This Thursday, April 22, will again see Earth Day celebrations around the globe to celebrate the earth and our responsibility toward it. The value of protecting the planet, including all life forms and natural resources, has ancient roots in the world’s religions and cultures. It has become even more important now that we know we are “all astronauts aboard a little spaceship called Earth.”
It’s clear from our reader feedback that we have moved into the territory of values. As soon as we write about values, those “principles, standards, or qualities considered worthwhile or desirable,” we inevitably raise the ire of some and the hope of others. That’s because values are also “beliefs in which a person or social group have an emotional investment.”
Last week’s Provision on “Eschewing Violence” Click was no exception. Given the state of world affairs, that certainly came as no surprise. One reader argued that we had the luxury of writing about nonviolence only because others had violently protected and defended our right to do so. Several readers celebrated our worldwide reconnaissance of nonviolence as the right word at the right time, to counterbalance the current wave of brutal hostilities and bloodshed around the globe.
The point of this series on common values, however, is not to promote a particular strategy or course of action. It’s not to answer the question, “So what do we do with this value?” You must answer that question for yourself, and different people will arrive at different answers.
The point of this series is to recognize the values that religions and cultures hold in common around the world so that we can use them as a starting point in formulating our own personal core values. Each of us needs a clear sense of what we’re about, what we stand for, and what we work for in the world. Rather than inventing our values from scratch, this series gives us some things to ponder from the wisdom of the ages.
And that wisdom clearly eschews violence against human beings and other living things. We would all do well to review our life and work in that light. What connections do we see between this value and how we live and work? What changes, if any, would we make?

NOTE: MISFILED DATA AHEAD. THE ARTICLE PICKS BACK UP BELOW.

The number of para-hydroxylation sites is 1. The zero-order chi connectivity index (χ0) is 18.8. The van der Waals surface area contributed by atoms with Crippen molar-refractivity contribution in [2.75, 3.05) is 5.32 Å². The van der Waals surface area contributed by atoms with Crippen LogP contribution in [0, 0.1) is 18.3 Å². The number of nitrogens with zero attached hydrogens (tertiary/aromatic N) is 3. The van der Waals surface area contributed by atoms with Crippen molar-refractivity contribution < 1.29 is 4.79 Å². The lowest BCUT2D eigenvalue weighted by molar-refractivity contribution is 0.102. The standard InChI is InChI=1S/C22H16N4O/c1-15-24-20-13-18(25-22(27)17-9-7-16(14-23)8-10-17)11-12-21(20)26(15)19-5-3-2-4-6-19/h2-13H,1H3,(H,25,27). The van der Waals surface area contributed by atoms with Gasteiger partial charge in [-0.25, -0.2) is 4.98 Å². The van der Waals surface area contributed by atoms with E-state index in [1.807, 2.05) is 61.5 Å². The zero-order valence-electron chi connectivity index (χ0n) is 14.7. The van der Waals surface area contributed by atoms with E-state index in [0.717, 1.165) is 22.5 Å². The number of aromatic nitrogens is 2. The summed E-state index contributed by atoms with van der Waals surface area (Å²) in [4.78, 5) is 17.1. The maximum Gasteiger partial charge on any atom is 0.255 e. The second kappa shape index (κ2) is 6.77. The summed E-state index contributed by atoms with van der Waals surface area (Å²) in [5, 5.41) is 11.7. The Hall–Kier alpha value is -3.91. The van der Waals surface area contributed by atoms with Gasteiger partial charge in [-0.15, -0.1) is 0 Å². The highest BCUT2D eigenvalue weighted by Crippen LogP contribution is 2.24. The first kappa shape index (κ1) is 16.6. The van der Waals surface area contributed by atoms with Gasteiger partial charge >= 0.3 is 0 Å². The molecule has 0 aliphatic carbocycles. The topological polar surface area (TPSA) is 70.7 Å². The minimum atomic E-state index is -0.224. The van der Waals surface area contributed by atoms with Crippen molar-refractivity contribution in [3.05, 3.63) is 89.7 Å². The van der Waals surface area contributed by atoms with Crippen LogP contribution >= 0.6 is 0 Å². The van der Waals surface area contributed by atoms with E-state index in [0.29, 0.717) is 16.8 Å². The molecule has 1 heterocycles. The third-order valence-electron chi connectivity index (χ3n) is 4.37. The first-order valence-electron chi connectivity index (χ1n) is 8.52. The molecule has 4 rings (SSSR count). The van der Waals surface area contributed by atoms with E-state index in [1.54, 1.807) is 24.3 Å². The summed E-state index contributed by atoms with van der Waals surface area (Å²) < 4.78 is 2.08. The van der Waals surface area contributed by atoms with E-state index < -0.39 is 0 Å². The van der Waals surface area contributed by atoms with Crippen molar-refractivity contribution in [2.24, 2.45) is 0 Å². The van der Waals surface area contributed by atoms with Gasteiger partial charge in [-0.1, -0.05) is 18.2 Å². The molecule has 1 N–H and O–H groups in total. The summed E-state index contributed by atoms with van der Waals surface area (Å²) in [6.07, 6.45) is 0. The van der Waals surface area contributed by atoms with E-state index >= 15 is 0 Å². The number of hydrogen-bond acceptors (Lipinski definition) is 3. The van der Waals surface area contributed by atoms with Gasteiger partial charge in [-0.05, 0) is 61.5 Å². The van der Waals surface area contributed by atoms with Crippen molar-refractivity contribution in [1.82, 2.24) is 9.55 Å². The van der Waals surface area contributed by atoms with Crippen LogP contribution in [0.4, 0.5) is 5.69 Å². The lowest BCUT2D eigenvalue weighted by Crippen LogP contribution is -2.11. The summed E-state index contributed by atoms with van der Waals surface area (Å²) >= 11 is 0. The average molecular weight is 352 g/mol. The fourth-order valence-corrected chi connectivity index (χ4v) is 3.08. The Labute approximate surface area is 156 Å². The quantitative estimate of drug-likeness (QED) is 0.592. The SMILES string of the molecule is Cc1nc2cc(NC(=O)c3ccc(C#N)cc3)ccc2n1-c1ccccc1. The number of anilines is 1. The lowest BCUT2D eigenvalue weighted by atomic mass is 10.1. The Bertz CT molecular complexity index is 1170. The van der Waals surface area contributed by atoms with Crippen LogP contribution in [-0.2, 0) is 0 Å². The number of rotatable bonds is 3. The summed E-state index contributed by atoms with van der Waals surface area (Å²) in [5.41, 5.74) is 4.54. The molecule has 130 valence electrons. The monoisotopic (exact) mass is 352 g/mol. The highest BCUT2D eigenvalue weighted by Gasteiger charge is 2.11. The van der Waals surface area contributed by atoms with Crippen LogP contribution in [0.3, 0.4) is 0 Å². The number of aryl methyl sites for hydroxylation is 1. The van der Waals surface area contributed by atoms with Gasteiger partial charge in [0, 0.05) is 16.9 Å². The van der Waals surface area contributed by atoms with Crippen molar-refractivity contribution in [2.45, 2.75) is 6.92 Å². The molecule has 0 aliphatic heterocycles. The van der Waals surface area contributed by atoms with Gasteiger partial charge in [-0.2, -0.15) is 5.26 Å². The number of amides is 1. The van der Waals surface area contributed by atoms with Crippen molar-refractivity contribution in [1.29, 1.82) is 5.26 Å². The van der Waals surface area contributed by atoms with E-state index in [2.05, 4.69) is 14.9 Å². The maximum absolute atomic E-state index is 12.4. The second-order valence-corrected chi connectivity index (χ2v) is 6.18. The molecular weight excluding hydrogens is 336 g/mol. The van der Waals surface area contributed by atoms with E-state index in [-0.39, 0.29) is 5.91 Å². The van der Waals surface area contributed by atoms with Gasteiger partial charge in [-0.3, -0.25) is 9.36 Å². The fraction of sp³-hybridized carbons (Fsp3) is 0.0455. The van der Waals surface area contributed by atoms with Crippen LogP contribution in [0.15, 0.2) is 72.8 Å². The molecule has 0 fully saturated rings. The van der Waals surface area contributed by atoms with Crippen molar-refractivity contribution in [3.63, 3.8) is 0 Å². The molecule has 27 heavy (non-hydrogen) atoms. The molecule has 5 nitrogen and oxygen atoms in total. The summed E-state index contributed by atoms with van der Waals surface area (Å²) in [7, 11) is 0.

When the Parliament of the World’s Religions and cultures met in Chicago in 1993, they recognized that the time-honored command to “do no harm” extends far beyond physicians and their patients, and even beyond one human being to another. Embedded in their lifting up the “commitment to a culture of nonviolence and respect for life” was the recognition that the biosphere itself must be valued and protected.
“A human being is infinitely precious and must be unconditionally protected,” asserted the Parliament in their “Principles of a Global Ethic,” “but likewise the lives of animals and plants which inhabit this planet with us deserve protection, preservation, and care. Limitless exploitation of the natural foundations of life, ruthless destruction of the biosphere, and militarization of the cosmos are all outrages”
“As human beings,” they continued, “we have a special responsibility • especially with a view to future generations • for Earth and the cosmos, for the air, water, and soil. We are all intertwined together in this cosmos and we are all dependent on each other. Each one of us depends on the welfare of all.”
“Therefore the dominance of humanity over nature and the cosmos must not be encouraged. Instead we must cultivate living in harmony with nature and the cosmos.”
This is hardly a new idea. R. Buckminster Fuller was the first to coin the term “Spaceship Earth” in the early 1960s, to reflect the shift from seeing the earth as the illimitable center of the Universe to seeing it as “a tiny sphere, closed, limited, crowded, and hurtling through space to unknown destinations.”
Fuller explored the ramifications of this shift in his classic book, “Operating Manual for Spaceship Earth,” first published in 1963. In 1965, Kenneth E. Boulding, speaking to the Washington State University Committee on Space Sciences, summarized those ramifications as follows:
“In what we might call the ‘old days,'” he noted, “when human beings were small in numbers and earth was large, we could pollute it with impunity, though even then we frequently destroyed our immediate environment and had to move on to a new spot, which we then proceeded to destroy. Now we can no longer do this; we must live in the whole system, in which we must recycle our wastes and really face up to the problem of the increase in material entropy which our activities create. In a space ship there are no sewers.”
“It is therefore absolutely necessary for us to develop a technology that is different from the one on which we now base our high-level societies. For one thing, high-level societies are now based on the consumption of fossil fuels and ores, none of which, at present rates of consumption, are likely to last more than a few hundred years.” Alternative, renewable energy sources must be explored and developed.
“We are also going to have to face the fact that we are a biological system living in an ecological system, and that our survival power is going to depend on our developing symbiotic relationships of a closed-cycle character with all the other elements and populations of the world of ecological systems.”
Finally, “the consequences for the social system are profound and little understood. It is clear that much human behavior and many human institutions in the past, which were appropriate to an infinite earth, are entirely inappropriate to a small closed space ship. We cannot have cowboys and Indians, for instance, in a space ship, or even a cowboy ethic. We cannot afford unrestrained conflict, and we almost certainly cannot afford national sovereignty in an unrestricted sense.”